Sophianic vision of the living earth, and how it was able to do so. The genocide of native spirituality in the classical world went on for centuries, but a cover-up has largely concealed this fact, and continues to this day. To expose the cover-up and reveal both the cause and scope of the destruction so wrought is the third objective of this book. Finally, the fourth objective is to complete Nietzsche’s critique by showing what is basically wrong, indeed, pathologically dangerous, in salvationist theology and Judeo-Christian ethics.
Part 1, “Conquest and Conversion,” focuses on the third objective: to show the cause and scope of the destruction of the classical world. It describes the pre-Christian spirituality of Europe, a world unified by Celtic culture and overseen by seers from the ancient sanctuaries of Egypt and the Levant. To bring the Gnostics to life in flesh and blood, I offer the example of the Pagan initiate Hypatia, who taught at the famous library of Alexandria. Her murder by a Christian mob in 415 C.E. marks the dawn of the Dark Ages. The conquest of Europe involved a genocidal program on a massive scale, combining the military might of the Roman Empire with the religious fanaticism of Christianity. Chapters 4, 5, and 6 describe how the genophobic ideology of a Jewish splinter cult in Palestine came to infect the entire Empire. In the Zaddikim of the Dead Sea reside the true origins of Christianity. When the messianic obsessions of that cult were adopted by Saint Paul, a forced recruit who hijacked its secret teachings, a new belief system erupted upon the world. Salvationism promised liberation for the immortal soul, by contrast to Pagan religion which offered liberation from selfhood through ecstatic immersion in the life force, Eros. For Salvationism to prevail, the traditions of Pagan religion and the Pagan attitude of tolerance toward religion had to be brutally eradicated. This is a lot of history in three chapters, I know. But the high compression of my argument here is supported by research on the Dead Sea Scrolls, documents that tell the unknown story of how Christianity was born.
Part 2, “A Story to Guide the Species,” highlights my first objective: to recover the Sophianic vision of the Pagan Mysteries. Opening with an explanation of the rare Gnostic books discovered in Egypt in December 1945, it goes deeply into the shamanic tradition of visionary practices dedicated to Sophia, the wisdom goddess. I show that the Gnostics, who called themselves telestai, “those who are aimed,” preserved and transmitted that tradition, which originated in Neolithic times. Here I present scholarly research side by side with the evidence of my own mystical and shamanic experiences. Some readers may find this juxtaposition awkward or off-putting. It may help to know that I am (to my knowledge) the only scholar writing on the mystical experiences described in the Nag Hammadi codices who admits to having had such experiences. In any other field of research, isn’t that the very least one asks of a writer—firsthand experience of the subject matter? Conventional scholars would risk their reputations, if not their tenured positions, by such an admission. For me that is not a concern.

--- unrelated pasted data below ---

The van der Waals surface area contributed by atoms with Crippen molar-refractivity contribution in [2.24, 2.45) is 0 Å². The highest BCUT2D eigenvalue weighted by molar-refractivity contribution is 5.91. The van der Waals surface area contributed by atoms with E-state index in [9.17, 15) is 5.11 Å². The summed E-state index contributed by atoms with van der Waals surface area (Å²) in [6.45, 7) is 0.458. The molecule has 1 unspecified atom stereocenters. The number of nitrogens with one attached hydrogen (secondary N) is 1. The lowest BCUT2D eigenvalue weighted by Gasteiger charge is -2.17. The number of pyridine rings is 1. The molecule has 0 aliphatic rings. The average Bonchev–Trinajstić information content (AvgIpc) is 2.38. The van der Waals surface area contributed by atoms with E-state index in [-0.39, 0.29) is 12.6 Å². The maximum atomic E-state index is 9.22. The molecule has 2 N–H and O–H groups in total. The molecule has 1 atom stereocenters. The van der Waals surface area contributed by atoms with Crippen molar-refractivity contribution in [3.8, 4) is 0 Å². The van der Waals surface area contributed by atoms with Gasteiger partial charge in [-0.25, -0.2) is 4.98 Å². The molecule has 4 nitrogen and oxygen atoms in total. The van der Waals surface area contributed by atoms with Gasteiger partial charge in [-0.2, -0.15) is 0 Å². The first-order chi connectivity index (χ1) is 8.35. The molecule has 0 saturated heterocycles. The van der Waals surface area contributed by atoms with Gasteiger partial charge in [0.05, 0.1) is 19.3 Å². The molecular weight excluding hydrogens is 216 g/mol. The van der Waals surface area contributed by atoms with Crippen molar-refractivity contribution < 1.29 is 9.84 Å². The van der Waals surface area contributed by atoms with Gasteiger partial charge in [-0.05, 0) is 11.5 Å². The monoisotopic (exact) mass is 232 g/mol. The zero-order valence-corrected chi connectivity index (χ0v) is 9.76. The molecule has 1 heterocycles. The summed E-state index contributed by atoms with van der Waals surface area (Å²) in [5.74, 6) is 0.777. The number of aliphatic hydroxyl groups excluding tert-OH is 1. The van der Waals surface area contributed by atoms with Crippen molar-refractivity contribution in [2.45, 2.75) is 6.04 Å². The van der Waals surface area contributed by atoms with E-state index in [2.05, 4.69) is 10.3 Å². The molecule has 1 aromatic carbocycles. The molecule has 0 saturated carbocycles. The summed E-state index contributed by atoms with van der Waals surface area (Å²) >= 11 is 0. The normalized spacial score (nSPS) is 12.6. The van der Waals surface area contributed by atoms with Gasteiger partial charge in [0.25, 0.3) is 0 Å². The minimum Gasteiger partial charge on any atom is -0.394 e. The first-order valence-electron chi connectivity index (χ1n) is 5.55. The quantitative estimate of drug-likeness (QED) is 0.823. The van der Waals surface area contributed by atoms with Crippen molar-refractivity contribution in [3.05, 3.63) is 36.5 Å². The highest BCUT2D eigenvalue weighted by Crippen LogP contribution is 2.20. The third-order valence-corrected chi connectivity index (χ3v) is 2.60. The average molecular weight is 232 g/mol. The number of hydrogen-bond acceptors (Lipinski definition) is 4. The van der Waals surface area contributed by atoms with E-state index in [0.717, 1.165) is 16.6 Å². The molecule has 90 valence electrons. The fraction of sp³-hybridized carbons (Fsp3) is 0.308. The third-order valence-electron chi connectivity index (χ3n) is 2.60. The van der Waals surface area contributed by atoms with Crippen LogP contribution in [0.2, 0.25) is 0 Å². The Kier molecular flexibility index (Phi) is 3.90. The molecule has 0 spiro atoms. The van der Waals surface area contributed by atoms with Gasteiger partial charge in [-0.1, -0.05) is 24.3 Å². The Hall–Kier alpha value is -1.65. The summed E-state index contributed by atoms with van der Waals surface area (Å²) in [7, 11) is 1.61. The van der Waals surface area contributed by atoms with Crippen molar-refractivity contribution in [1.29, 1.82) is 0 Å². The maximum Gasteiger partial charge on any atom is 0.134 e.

Part 2 develops my second objective as well: to correlate the Mysteries and Gnostic cosmology with Gaia theory. Here again, some readers may be puzzled by the way I juxtapose these matters, or imply their equivalence, especially in the conflation of Gaia with Sophia. I argue, for instance, that the seers who directed the Mysteries taught coevolution with Gaia, that they were deep ecologists with a profound spiritual orientation, that they had a unique view of how human potential fits into Gaia’s transhuman program, as well as how it can deviate from that program. With such correlations, I am proposing a carefully measured rapprochement between an ancient heritage and our future options for the planet. In short, I maintain that Gnostic teachings repressed by Christianity present the ancient taproot of deep ecology, affirming the sacredness of the earth apart from its use for human purposes. To date, deep ecology lacks a spiritual dimension, but it might acquire one by incorporation of the Sophianic vision. The sacred story of the “fallen goddess” embodied in the earth, retold in episodes throughout parts 2 and 3 of this book, is an ecological myth that resonates deeply with our growing intuition of Gaia, the living planet. I have not invented this myth. I have merely reconstructed it into a coherent narrative so that we today have the opportunity to participate empathically in a sacred myth about the planet we inhabit.
Thus part 2 symphonically develops two themes, and balances them: recognition of the divine Sophia, and application of her sacred story for guidance toward a sane, sustainable, planet-friendly future.
Part 3, “History’s Hardest Lesson,” reprises the objective of the first movement, the destruction of the Mysteries, and reinforces it with the fourth objective, the completion of Nietzsche’s critique. I explain the nature-hating basis of monotheism and the pathology of the divine victim, who, according to salvationist faith, also provides the ideal model of human nature. To do so, I reprise and deepen my analysis of the core pathology of the victim-perpetrator syndrome introduced in part 1. I show how the redeemer complex personified in Jesus Christ is religious cover for perpetration. So far, the victim-perpetrator bond has been detected in dysfunctional families and addictive relationships, not yet in the historical record, and not in grand theological propositions such as salvationism. But I am convinced that my analysis will reveal what has hitherto been so hard to understand: how blind allegiance to what is purportedly the highest model of humanity actually deviates us from our humanity. Finally, my post-Nietzschean critique shows that belief in the redemptive value of suffering is merely a glorification of the victimperpetrator bond.